I welcome the Minister of State’s comments on lax practices in the banking industry, the performance of the regulatory system and the Central Bank and the response of the relevant Departments and agencies, although he was slightly more anodyne than I would prefer. I am pleased that it is not proposed to overly restrict the inquiry’s remit but I will have to wait to see precisely how much is achieved by the two initial reports.

I acknowledge the existence of an underlying political tension which will continue to play out in public until the next general election, whenever that may be. However, while this will undoubtedly remain a live political issue, the Government is responsible for more than simply protecting its own position. I do not seek to wage a direct attack on particular individuals when I advise the Government to resist the temptation to use this process to protect itself. The people need a comprehensive, warts and all, inquiry. I may be accused of being naive in even allowing for such a possibility but, the suggestion of an Oireachtas inquiry having been rejected, I would prefer the proposed commission of inquiry to achieve something. We all have an interest in encouraging people to look to the future rather than back at what has happened. The single biggest decision the Government could make would be to deal with these matters in public. I concur with Senator Boyle and his colleagues in this regard. A commission of inquiry in the United Kingdom is at present publicly scrutinising former senior Ministers about their decision to go to war and thereby sacrifice people’s lives. If that commission can openly inquire into such a subject, there is an unanswerable case for holding our inquiry predominantly in public, with the proviso that certain matters can be heard in private for given reasons.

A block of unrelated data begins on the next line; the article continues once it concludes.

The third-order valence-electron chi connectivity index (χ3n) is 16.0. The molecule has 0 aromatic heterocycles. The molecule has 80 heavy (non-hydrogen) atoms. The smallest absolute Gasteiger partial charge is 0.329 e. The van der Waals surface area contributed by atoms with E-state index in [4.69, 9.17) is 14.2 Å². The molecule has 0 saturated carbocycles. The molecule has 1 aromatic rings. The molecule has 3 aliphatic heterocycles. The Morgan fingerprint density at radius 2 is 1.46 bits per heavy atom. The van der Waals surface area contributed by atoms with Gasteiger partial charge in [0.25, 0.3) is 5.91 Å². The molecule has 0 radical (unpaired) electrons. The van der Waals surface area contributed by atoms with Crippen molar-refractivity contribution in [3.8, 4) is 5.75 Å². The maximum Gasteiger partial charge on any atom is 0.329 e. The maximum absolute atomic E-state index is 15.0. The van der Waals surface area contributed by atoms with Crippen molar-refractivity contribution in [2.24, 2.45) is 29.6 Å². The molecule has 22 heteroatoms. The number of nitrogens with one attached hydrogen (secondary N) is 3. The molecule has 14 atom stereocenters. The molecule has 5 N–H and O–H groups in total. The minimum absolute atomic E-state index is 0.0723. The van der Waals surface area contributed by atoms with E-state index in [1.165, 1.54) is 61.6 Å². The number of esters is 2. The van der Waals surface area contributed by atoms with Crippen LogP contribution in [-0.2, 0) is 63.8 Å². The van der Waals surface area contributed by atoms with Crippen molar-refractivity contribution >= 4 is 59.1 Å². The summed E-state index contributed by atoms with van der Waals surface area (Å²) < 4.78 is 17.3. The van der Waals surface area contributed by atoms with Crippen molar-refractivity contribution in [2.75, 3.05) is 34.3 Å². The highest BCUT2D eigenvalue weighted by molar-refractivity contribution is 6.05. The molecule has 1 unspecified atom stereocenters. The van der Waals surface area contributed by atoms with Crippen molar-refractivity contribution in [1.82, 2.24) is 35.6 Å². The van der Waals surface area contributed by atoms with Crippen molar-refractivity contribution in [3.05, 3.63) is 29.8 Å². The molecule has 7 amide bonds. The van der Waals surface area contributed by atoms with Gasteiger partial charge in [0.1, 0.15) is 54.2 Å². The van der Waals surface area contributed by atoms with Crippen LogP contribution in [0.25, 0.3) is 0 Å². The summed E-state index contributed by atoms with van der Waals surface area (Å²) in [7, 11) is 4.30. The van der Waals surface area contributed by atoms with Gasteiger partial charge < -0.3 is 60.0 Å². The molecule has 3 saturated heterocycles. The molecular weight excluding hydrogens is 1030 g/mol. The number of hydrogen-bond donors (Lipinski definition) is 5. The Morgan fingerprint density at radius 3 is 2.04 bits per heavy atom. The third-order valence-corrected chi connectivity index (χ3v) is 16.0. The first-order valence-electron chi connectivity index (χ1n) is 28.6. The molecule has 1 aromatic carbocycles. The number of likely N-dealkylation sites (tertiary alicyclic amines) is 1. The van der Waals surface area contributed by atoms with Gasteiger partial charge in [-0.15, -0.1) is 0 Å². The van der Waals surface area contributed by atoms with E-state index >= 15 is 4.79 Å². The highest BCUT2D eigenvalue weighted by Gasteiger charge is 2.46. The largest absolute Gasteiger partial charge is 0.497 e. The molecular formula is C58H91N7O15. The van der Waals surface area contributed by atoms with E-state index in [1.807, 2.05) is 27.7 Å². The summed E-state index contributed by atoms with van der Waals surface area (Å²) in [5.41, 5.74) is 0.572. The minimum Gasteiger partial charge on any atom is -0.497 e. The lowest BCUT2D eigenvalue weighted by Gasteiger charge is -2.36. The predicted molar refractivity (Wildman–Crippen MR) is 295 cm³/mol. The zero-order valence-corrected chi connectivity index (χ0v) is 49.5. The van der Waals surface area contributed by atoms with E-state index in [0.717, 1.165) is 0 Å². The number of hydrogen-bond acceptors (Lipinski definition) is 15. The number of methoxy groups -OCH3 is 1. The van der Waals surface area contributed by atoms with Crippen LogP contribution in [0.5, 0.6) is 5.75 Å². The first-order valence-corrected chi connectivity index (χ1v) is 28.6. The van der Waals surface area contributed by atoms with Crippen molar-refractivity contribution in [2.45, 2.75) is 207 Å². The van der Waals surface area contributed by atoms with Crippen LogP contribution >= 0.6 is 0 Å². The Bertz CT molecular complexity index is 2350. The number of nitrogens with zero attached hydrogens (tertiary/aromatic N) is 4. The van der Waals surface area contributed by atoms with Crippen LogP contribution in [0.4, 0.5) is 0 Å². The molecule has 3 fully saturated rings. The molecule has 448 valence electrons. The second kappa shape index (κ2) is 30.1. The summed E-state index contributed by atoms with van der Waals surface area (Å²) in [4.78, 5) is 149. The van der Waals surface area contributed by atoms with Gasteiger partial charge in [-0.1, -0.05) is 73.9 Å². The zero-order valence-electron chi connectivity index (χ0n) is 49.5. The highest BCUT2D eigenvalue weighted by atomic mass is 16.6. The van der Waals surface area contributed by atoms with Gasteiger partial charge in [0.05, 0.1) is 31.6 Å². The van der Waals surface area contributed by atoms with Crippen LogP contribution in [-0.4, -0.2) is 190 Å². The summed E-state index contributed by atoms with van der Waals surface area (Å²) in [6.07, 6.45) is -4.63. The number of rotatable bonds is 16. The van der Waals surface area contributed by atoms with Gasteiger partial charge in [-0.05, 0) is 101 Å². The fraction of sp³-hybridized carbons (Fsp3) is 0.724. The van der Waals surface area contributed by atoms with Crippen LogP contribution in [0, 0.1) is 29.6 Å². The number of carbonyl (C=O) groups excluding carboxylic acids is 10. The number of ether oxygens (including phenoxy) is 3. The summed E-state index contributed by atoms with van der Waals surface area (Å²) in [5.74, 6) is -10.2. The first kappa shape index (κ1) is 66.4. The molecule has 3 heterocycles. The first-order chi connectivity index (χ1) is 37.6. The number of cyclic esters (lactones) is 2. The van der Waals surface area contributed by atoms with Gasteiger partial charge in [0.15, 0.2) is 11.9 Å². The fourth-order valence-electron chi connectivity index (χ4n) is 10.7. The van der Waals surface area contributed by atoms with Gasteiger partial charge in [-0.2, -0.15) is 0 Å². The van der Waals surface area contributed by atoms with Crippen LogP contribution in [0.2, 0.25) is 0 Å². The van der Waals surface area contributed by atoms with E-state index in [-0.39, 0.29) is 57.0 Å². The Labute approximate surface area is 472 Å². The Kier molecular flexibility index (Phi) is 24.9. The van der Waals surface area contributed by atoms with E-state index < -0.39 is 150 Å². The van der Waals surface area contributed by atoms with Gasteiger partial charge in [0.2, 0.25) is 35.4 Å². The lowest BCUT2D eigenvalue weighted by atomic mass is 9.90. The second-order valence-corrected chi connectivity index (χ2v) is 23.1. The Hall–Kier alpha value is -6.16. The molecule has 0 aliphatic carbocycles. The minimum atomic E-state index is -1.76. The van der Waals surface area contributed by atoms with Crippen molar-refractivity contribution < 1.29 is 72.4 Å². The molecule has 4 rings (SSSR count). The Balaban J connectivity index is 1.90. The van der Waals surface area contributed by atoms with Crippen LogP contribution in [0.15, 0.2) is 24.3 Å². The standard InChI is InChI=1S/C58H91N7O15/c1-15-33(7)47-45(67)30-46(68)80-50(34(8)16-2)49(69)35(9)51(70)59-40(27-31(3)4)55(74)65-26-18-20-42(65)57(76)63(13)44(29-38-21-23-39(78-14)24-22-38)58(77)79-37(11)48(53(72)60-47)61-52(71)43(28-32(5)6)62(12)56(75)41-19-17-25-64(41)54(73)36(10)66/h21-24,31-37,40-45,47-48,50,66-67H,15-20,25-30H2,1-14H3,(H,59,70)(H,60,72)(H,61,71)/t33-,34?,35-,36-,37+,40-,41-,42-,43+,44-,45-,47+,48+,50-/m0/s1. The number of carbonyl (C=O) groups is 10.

Public confidence will not be restored simply by asking people to trust us to produce a report in a year’s time. At that stage, any report deliberated on by an Oireachtas committee would be a fait accompli. Let us be straight with each other rather than claim something is in public when in fact it is in private. The Joint Committee on Finance and the Public Service will never be able to scrutinise these matters properly because the inquiry will have concluded. I ask that the public not be told that black is white, that public is private or that secret is open.